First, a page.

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National Govt & Politics
Despite loss, Beto O'Rourke's run reveals a changing Texas
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Despite loss, Beto O'Rourke's run reveals a changing Texas

Despite loss, Beto O'Rourke's run reveals a changing Texas
Photo Credit: AP Photo/Eric Gay, File
FILE - In this Nov. 6, 2018, file photo, Rep. Beto O'Rourke, D-Texas, the 2018 Democratic Candidate for U.S. Senate in Texas, makes his concession speech at his election night party in El Paso, Texas. O'Rourke didn't turn Texas blue, but for the first time in decades, it's looking much less red. Texas has long been a laboratory of conservatism. But cracks in the GOP's supremacy are emerging. The results could reverberate nationally. (AP Photo/Eric Gay, File)

Despite loss, Beto O'Rourke's run reveals a changing Texas

Beto O'Rourke didn't turn Texas blue. But for the first time in decades, it's looking much less red.

The midterm elections in Texas ousted a Republican who carried a "bathroom bill" targeting transgender people, drove out a GOP lawmaker who called federal immigration agents on Hispanic protesters and gave Democrats in Houston run of the nation's third most populous county.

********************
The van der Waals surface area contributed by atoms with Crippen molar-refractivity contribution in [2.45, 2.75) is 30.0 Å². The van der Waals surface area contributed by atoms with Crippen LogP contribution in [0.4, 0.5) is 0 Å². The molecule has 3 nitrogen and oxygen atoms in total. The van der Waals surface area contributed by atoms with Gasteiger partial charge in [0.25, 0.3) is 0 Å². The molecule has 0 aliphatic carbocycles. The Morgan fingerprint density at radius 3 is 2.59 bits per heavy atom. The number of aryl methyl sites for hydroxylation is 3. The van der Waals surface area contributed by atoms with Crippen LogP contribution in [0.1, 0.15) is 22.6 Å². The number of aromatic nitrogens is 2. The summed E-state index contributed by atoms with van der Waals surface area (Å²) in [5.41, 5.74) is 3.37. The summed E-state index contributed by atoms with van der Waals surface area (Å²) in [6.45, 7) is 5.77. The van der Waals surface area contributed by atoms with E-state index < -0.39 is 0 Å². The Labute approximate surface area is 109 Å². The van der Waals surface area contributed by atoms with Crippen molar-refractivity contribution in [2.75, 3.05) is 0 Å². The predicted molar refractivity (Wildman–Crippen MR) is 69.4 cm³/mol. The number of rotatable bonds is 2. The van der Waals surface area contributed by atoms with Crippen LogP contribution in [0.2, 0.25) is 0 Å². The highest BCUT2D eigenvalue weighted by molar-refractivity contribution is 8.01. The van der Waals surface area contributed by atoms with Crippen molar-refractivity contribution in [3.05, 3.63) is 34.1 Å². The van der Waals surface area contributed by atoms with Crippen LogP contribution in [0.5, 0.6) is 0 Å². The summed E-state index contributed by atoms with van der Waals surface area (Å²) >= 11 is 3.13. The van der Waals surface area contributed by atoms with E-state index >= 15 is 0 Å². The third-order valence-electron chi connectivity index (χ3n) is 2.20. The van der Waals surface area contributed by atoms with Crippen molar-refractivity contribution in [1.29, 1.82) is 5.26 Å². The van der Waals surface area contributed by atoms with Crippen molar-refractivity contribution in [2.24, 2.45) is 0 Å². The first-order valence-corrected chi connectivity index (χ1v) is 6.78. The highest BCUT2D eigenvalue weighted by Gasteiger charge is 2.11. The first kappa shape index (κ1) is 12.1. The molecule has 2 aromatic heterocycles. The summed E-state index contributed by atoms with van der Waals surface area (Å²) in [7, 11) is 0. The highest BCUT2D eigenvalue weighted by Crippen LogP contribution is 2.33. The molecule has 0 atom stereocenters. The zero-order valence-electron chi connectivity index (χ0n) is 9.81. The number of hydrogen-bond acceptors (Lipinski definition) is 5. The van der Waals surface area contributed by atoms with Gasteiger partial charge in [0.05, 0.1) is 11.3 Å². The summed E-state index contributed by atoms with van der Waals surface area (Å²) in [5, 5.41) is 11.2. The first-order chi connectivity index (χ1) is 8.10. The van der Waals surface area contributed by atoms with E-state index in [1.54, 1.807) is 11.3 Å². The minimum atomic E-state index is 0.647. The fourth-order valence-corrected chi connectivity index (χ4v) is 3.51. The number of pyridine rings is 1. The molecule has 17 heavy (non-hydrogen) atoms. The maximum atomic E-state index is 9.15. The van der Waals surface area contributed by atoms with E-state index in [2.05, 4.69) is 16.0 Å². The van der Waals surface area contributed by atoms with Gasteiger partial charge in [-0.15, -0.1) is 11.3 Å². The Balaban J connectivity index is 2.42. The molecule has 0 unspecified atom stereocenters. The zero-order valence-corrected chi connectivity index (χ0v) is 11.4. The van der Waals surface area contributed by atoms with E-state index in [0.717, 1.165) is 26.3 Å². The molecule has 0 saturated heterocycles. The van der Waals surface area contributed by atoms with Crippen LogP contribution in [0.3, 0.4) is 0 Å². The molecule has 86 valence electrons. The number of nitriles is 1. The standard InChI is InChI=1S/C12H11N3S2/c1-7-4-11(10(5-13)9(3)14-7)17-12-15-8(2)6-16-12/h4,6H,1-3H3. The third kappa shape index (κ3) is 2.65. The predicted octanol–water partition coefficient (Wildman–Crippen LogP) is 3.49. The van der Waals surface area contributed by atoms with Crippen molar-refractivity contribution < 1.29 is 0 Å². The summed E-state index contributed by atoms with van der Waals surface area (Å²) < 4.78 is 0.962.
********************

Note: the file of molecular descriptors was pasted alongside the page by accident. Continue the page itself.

For a generation, Texas has been a laboratory of conservatism that tested legal boundaries and churned out Republican presidential candidates. But cracks in the GOP's supremacy emerged this week in unexpected ways and races. As with many things Texas, the results could reverberate nationally.

Predictions that Texas will come into play in 2020 may still be a stretch, but the signs of a subtle shift are more than mere talk.

"This is the most optimistic I've felt since high school," said Dallas state Rep. Eric Johnson, a 43-year-old Democrat who is running to become the first black speaker of the Texas House. "I know for a fact that Texas is a purple state. It hasn't been voting that way because Democrats have forgotten how to win, to a certain degree. But Beto has reminded us."

He was unequivocal about why Democrats broke through this year.

"Beto was the reason," he said.